Analysis: Government looks strong on strikes but that doesn't mean it's popular

The UK Government has gone in hard on strikes, with new laws requiring minimum levels of service from ambulance staff, firefighters and railway workers during industrial action.
The Government hopes to pass anti-strike legislation.The Government hopes to pass anti-strike legislation.
The Government hopes to pass anti-strike legislation.

It represents a strong response to the strikes that have shut down so much of Britain’s infrastructure, and ministers hope it will curtail such events happening in future.

Downing Street hopes this will show Rishi Sunak to be a tough Prime Minister, taking the sort of hardline no-nonsense approach deployed by Boris Johnson to deliver a Brexit deal.

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Much like his oven ready agreement however, this seems legislation that isn’t so much going to fix the issue as intensify views on all sides.

Unions have already dismissed it as illegal and incendiary, warning it will only make strike action more intense, with walkouts more likely.

It also flies in the face of the narrative offered that ministers were always open to dialogue with workers, representing less of an olive branch and more an axe to relations with the unions.

Crucially, it also does not make the issue go away. Unhappy work forces, striking across industry, won’t suddenly quiet down and accept their lot.

If we ignore the moral arguments or issues over the cost of living, at its simplest resolving disputes with a pay agreement is the best option for everyone involved.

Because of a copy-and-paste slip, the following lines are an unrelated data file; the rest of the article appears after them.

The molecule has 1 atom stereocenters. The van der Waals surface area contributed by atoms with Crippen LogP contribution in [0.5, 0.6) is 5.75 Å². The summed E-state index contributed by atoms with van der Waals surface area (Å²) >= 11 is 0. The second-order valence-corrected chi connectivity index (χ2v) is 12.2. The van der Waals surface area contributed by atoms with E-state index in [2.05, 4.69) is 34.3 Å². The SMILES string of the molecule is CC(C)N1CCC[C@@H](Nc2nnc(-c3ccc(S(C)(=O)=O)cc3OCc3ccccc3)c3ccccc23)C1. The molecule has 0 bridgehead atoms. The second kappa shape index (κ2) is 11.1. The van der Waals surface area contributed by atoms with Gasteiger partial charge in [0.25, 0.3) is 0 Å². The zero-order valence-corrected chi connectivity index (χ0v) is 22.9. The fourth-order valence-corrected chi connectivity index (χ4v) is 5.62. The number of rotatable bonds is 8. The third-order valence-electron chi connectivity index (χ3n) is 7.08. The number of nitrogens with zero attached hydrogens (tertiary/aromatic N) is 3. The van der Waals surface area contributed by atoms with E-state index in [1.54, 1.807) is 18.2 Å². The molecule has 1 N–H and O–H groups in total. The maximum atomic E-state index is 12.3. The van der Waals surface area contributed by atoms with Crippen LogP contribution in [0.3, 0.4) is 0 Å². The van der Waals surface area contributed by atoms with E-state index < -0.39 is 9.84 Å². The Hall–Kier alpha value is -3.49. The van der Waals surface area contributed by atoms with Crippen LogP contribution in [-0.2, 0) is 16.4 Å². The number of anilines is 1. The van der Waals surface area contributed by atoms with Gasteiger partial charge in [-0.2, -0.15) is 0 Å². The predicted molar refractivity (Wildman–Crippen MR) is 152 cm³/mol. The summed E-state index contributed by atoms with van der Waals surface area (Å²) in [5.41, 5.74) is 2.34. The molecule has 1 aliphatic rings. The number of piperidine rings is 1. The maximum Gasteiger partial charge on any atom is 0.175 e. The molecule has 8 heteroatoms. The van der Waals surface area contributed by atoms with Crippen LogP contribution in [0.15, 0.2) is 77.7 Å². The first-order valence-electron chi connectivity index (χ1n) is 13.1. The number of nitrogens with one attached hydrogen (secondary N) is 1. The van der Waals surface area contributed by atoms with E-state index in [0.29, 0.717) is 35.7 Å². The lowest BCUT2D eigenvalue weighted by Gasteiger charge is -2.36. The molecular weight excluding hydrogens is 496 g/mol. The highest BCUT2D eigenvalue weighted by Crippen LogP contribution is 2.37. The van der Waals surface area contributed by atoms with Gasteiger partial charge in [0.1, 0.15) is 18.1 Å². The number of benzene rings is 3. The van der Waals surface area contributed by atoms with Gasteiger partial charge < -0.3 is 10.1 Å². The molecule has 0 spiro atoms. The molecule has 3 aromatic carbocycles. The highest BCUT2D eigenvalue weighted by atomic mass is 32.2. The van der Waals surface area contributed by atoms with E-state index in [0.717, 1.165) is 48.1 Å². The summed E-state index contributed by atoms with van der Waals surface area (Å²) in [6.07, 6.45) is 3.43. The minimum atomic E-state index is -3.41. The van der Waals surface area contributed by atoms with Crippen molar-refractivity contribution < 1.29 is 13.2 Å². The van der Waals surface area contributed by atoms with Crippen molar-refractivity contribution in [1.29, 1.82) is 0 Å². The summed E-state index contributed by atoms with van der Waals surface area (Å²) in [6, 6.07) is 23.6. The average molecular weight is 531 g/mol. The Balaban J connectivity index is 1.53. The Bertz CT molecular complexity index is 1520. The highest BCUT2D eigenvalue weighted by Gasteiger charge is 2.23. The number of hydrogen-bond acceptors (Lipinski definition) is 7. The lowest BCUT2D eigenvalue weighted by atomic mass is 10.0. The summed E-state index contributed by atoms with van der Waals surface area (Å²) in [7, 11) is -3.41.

Failing to do so will allow opposition parties to extend the narrative that this Tory Government is not on their side, run by a billionaire who won’t let people protest for better conditions.Already the SNP have compared this to Margaret Thatcher’s handling of the strikes, while Labour have demanded “negotiation, not legislation”.

There is no easy answer, with Sir Keir Starmer repeatedly failing to take a stance, but this strong response risks alienating voters the Conservatives were already losing.

While the specific act of striking may not be popular with the public, public sector workers deserving better pay and conditions really is.

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Mr Sunak has taken a gamble, one he hopes will curtail strikes and get Britain back on track.

But this bill will not address the historic lack of funding, and show the Government doing something, but not really addressing the direct cause of the strikes.

People want better pay and conditions, and this legislation seeks to stop them campaigning for that.